Adventures of an Assistant Dishwasher
Chapter One

by GJ Caulkins


     I worked weekends as a dishwasher at a busy restaurant. I just helped the regular guy handle the extra
load on Friday and Saturday nights. I guess that made me the Assistant Dishwasher.

      The regular dishwasher, the Chief Dishwasher, was a leathery old man. called "Doc." He looked about
70 years old, but he could have been one hundred... or fifty. His nationality was impossible to discern, but
he spoke in that clipped, not quite perfect accent I associate with American Indians.

     Washing dishes is a shitty job. The work is hot and wet and stinks. No matter how fast you go, you
are always behind. Plates, pots, cups and cutlery pile up at an impossible clip, and you can’t get it clean
fast enough to please anyone. Guaranteed, whatever you just washed isn’t needed, and whatever you aren’t
washing yet is what the kitchen just ran out of.

     Doc never seemed phased. In fact, he loved the job. We’d be way out in the weeds, covered in grease
and gunk, and he’d look over at me and smirk. “Best job I ever had,” he’d say, then lay into a soup pan
with steel wool.

     Best job he ever had.

     “What did you do before this?” I asked, wiping the marinara sauce off my cheek.

     “You’d never believe me if I told you.”

     To tell you the truth, Doc irritated me. Washing dishes and complaining go hand in hand, and it was no
fun to complain with him around. When one dishwasher says, “That fuckin sous chef yells at me one
more time for ramekins, and I’ll give him a stack of ramekins... right up his ass,” the other dishwasher
is supposed to respond in kind. But Doc was unflappable. He’d grin, reach into the frothy sink and start
cleaning ramekins.

     I asked the kitchen staff about him. A couple of the older guys, told me that Doc was actually a doctor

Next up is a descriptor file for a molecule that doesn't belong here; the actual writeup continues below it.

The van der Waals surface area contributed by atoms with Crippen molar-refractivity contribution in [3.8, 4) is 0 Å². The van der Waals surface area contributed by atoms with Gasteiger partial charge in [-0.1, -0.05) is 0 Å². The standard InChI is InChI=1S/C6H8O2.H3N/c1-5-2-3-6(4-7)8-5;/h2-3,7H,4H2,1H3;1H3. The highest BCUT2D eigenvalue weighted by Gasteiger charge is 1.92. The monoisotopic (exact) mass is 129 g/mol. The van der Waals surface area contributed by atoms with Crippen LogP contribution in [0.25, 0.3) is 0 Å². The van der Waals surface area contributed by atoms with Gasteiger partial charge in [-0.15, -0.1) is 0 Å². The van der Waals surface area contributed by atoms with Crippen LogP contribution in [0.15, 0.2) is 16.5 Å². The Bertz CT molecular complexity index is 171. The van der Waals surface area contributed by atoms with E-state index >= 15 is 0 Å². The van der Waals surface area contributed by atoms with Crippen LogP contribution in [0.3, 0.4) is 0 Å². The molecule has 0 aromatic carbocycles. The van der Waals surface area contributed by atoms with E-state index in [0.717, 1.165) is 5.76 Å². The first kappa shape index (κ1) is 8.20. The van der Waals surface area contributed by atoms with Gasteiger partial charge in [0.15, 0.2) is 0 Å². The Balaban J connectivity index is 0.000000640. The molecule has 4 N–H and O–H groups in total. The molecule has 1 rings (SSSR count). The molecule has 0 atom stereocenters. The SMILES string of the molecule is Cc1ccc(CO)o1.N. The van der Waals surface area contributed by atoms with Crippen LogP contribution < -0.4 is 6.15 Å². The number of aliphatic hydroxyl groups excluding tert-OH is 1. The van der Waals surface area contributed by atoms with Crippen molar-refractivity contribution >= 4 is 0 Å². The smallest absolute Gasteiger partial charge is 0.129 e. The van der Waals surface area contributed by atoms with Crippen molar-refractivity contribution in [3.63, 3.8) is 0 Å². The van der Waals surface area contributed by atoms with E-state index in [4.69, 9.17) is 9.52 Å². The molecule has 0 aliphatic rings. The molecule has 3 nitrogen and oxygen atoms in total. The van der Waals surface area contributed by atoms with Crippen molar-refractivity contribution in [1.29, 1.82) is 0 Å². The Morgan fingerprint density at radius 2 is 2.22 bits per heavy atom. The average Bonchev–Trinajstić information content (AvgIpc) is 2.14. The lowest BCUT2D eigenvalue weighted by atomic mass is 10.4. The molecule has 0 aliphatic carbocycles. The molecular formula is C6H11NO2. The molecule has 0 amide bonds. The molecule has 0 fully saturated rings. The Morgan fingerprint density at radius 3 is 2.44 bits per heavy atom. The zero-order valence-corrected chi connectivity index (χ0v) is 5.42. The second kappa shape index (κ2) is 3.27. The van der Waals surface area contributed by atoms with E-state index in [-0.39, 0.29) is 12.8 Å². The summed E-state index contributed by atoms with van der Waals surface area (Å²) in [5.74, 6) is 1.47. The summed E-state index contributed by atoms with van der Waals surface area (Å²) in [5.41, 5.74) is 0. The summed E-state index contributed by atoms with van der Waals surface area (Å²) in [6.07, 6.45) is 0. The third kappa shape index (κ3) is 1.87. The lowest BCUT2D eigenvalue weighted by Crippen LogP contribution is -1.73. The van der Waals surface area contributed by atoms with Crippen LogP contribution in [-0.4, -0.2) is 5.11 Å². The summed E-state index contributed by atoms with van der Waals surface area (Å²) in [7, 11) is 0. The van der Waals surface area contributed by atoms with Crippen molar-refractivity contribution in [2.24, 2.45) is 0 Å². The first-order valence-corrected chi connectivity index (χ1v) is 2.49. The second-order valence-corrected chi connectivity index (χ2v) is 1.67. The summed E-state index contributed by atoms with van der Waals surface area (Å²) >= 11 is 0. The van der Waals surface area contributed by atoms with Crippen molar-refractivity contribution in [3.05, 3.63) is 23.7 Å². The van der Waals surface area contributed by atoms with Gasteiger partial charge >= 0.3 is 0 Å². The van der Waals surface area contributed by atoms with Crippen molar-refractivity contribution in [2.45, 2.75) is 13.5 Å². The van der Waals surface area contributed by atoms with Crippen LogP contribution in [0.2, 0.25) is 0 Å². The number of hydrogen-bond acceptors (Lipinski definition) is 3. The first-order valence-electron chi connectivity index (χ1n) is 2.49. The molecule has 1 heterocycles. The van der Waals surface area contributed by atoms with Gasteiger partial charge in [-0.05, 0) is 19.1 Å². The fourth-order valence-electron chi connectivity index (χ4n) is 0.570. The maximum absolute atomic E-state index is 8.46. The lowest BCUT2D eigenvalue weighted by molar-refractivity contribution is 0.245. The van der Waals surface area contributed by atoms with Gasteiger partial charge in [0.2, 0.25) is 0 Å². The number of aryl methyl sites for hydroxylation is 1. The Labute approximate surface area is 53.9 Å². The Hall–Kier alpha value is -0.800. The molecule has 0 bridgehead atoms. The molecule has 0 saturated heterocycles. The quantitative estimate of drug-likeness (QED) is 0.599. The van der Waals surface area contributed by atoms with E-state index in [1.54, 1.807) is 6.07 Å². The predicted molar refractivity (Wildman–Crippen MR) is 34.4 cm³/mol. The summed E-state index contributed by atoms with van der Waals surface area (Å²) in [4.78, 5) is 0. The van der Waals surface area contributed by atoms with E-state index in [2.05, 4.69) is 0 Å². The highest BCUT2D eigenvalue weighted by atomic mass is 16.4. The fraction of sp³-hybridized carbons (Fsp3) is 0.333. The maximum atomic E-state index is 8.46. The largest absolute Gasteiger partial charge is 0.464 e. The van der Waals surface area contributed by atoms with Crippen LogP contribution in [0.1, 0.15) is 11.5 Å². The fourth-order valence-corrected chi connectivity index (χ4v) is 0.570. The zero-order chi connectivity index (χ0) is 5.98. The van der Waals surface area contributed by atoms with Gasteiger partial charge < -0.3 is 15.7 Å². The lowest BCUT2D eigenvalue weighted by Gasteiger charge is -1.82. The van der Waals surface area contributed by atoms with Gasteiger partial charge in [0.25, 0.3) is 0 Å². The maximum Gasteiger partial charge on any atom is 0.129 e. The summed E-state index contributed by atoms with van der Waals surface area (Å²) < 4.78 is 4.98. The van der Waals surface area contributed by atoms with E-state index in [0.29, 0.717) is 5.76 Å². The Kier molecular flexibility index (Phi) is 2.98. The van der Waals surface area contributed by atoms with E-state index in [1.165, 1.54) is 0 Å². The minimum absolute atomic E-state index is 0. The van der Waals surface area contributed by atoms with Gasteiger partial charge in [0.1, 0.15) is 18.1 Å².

in his previous life. A line cook pulled his sleeve up and showed me his arm.

     “See that?”

     “What? Your tattoo?”

     “No, asshole. You see how I have no hair growing on my arm?”


     “That’s because I burned it off. There was a grease fire. All this burning grease got spilled all over me.
My arm, my chest, down my legs. I got burned bad. I should be coved in scars. Dead maybe. But I’m
not. Doc fixed me up.

     "You got a problem with Doc? Cause if you do, you got a problem with me.”

     I told him I didn’t have a problem with anybody. The line cook thrust a scorched pan at me like a
challenge. I took the pan and walked back to the dishwashing station without comment.

     The next weekend I asked Doc about it. “I heard you fixed up Julio when he got burned.”

     “Julio likes to exaggerate.”

     “Is it true you were a doctor before you were a dishwasher?”

     “You could say that.”

     “How does a guy go from being a doctor to being a dishwasher?”

     “How does a guy go from being a dishwasher to a pain in the ass?”


     We washed in silence, whittling away at the mountain of soiled dishware before us.

     The night wore on. The torrent of filthy plates and spoons slowed as the dining room emptied.
As the last of the diners were getting their checks, the kitchen started its evening ritual of shutting
down. Instead of cups and bowls, we washed the chafing pans and racks. At one o’clock, we
were done. We were done, but the work was never done. Whatever was in our sink was left for
the morning crew to deal with.


     I stepped into the night air and breathed. I could smell the detritus of a hundred unfinished
entrees on myself. Doc hit the door a beat behind me.

     “I wasn’t a regular doctor.”

     “No?” I tried to sound casual as I turned to face him, but it came out sounding snide.

     “So what? You were a freelance gynecologist? A proctologist looking for an opening in
your field?”

     He straightened out of his slouch just a little, and Doc smiled. Not just with his mouth. It
was like his face unfolded and lit up. His whole being lit up. And suddenly, I felt good The
fatigue in my shoulders evaporated. My feet stopped hurting. I found myself smiling too.

     “No, smartass, I was a medicine man.”

     “You mean like a shaman?”

     “Ya. Like a shaman. A witch doctor. Whatever you want to call it. That’s what I did.”

     “And that was worse that washing dishes?”


     “Where did you... practice?”

     “Someplace that doesn’t exist any more.”

     “And now you are a dishwasher.”

     “Best job I ever had.”

Chapter Two

  Copyright  2007 GJCaulkins

G J lives in Northern California. Easily bored and utterly lacking in focus, he dabbles in everything from pottery, to cartooning, to airbrushing T-Shirts. His
cartoons have been published in both hemispheres and were recently discontinued in the largest newspaper in Yolo County. His work (if you can call it that)
can be found at www.mightywombat.com.

Oh, and Gord can totally kick Steve's ass at any video game you put in front of him... usually while drawing a cartoon, drinking a beer and cleaning his airbrush.
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